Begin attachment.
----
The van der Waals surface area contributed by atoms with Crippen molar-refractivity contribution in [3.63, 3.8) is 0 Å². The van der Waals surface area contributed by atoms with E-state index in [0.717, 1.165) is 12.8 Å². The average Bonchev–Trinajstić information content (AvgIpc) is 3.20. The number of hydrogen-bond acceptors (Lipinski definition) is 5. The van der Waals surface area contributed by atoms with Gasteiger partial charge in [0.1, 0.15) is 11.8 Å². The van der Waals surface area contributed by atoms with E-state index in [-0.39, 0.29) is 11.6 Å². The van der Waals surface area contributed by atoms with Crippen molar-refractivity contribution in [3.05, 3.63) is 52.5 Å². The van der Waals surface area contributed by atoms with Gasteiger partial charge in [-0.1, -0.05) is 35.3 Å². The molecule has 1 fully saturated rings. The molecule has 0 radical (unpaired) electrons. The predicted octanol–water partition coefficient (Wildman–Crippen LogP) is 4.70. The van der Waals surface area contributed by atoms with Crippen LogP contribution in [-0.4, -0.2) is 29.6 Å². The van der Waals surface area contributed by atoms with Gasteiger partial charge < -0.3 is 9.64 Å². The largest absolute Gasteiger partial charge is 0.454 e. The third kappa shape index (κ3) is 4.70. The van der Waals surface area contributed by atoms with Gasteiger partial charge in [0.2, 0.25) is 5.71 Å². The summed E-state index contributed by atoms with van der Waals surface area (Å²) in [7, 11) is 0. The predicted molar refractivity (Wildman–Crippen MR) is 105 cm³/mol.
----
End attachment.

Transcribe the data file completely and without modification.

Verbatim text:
The van der Waals surface area contributed by atoms with Crippen molar-refractivity contribution in [3.63, 3.8) is 0 Å². The van der Waals surface area contributed by atoms with E-state index in [0.717, 1.165) is 12.8 Å². The average Bonchev–Trinajstić information content (AvgIpc) is 3.20. The number of hydrogen-bond acceptors (Lipinski definition) is 5. The van der Waals surface area contributed by atoms with Gasteiger partial charge in [0.1, 0.15) is 11.8 Å². The van der Waals surface area contributed by atoms with E-state index in [-0.39, 0.29) is 11.6 Å². The van der Waals surface area contributed by atoms with Crippen molar-refractivity contribution in [3.05, 3.63) is 52.5 Å². The van der Waals surface area contributed by atoms with Gasteiger partial charge in [-0.1, -0.05) is 35.3 Å². The molecule has 1 fully saturated rings. The molecule has 0 radical (unpaired) electrons. The predicted octanol–water partition coefficient (Wildman–Crippen LogP) is 4.70. The van der Waals surface area contributed by atoms with Crippen LogP contribution in [-0.4, -0.2) is 29.6 Å². The van der Waals surface area contributed by atoms with Gasteiger partial charge < -0.3 is 9.64 Å². The largest absolute Gasteiger partial charge is 0.454 e. The third kappa shape index (κ3) is 4.70. The van der Waals surface area contributed by atoms with Gasteiger partial charge in [0.2, 0.25) is 5.71 Å². The summed E-state index contributed by atoms with van der Waals surface area (Å²) in [7, 11) is 0. The predicted molar refractivity (Wildman–Crippen MR) is 105 cm³/mol.